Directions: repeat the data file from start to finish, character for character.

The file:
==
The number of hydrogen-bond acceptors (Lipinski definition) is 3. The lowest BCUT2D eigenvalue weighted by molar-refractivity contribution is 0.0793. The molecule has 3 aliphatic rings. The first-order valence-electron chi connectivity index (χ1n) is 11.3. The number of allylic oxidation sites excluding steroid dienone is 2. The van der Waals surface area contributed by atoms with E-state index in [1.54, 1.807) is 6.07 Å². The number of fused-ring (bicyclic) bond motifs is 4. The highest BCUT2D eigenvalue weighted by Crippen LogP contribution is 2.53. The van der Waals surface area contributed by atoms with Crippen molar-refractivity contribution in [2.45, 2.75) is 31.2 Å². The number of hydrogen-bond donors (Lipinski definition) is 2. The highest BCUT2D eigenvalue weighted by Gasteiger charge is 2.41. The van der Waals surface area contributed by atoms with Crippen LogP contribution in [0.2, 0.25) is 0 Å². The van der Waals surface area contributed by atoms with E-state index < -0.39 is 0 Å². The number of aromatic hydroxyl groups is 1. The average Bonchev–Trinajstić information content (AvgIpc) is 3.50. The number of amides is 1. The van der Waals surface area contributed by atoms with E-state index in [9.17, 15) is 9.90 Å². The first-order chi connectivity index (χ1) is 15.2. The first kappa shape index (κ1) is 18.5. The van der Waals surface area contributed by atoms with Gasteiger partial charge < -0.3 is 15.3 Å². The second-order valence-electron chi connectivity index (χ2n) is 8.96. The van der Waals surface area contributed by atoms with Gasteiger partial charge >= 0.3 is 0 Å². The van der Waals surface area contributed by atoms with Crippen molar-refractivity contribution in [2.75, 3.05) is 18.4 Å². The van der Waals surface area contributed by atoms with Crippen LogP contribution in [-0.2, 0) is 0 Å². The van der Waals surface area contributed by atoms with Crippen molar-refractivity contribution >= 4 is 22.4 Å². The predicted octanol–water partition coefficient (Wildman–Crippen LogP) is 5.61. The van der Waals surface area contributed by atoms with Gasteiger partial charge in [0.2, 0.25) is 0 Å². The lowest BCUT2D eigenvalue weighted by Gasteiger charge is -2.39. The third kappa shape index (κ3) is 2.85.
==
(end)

The number of hydrogen-bond acceptors (Lipinski definition) is 3. The lowest BCUT2D eigenvalue weighted by molar-refractivity contribution is 0.0793. The molecule has 3 aliphatic rings. The first-order valence-electron chi connectivity index (χ1n) is 11.3. The number of allylic oxidation sites excluding steroid dienone is 2. The van der Waals surface area contributed by atoms with E-state index in [1.54, 1.807) is 6.07 Å². The number of fused-ring (bicyclic) bond motifs is 4. The highest BCUT2D eigenvalue weighted by Crippen LogP contribution is 2.53. The van der Waals surface area contributed by atoms with Crippen molar-refractivity contribution in [2.45, 2.75) is 31.2 Å². The number of hydrogen-bond donors (Lipinski definition) is 2. The highest BCUT2D eigenvalue weighted by Gasteiger charge is 2.41. The van der Waals surface area contributed by atoms with Crippen LogP contribution in [0.2, 0.25) is 0 Å². The van der Waals surface area contributed by atoms with E-state index < -0.39 is 0 Å². The number of aromatic hydroxyl groups is 1. The average Bonchev–Trinajstić information content (AvgIpc) is 3.50. The number of amides is 1. The van der Waals surface area contributed by atoms with E-state index in [9.17, 15) is 9.90 Å². The first-order chi connectivity index (χ1) is 15.2. The first kappa shape index (κ1) is 18.5. The van der Waals surface area contributed by atoms with Gasteiger partial charge < -0.3 is 15.3 Å². The second-order valence-electron chi connectivity index (χ2n) is 8.96. The van der Waals surface area contributed by atoms with Gasteiger partial charge >= 0.3 is 0 Å². The van der Waals surface area contributed by atoms with Crippen molar-refractivity contribution in [2.75, 3.05) is 18.4 Å². The van der Waals surface area contributed by atoms with Crippen LogP contribution in [-0.2, 0) is 0 Å². The van der Waals surface area contributed by atoms with Crippen molar-refractivity contribution >= 4 is 22.4 Å². The predicted octanol–water partition coefficient (Wildman–Crippen LogP) is 5.61. The van der Waals surface area contributed by atoms with Gasteiger partial charge in [0.2, 0.25) is 0 Å². The lowest BCUT2D eigenvalue weighted by Gasteiger charge is -2.39. The third kappa shape index (κ3) is 2.85.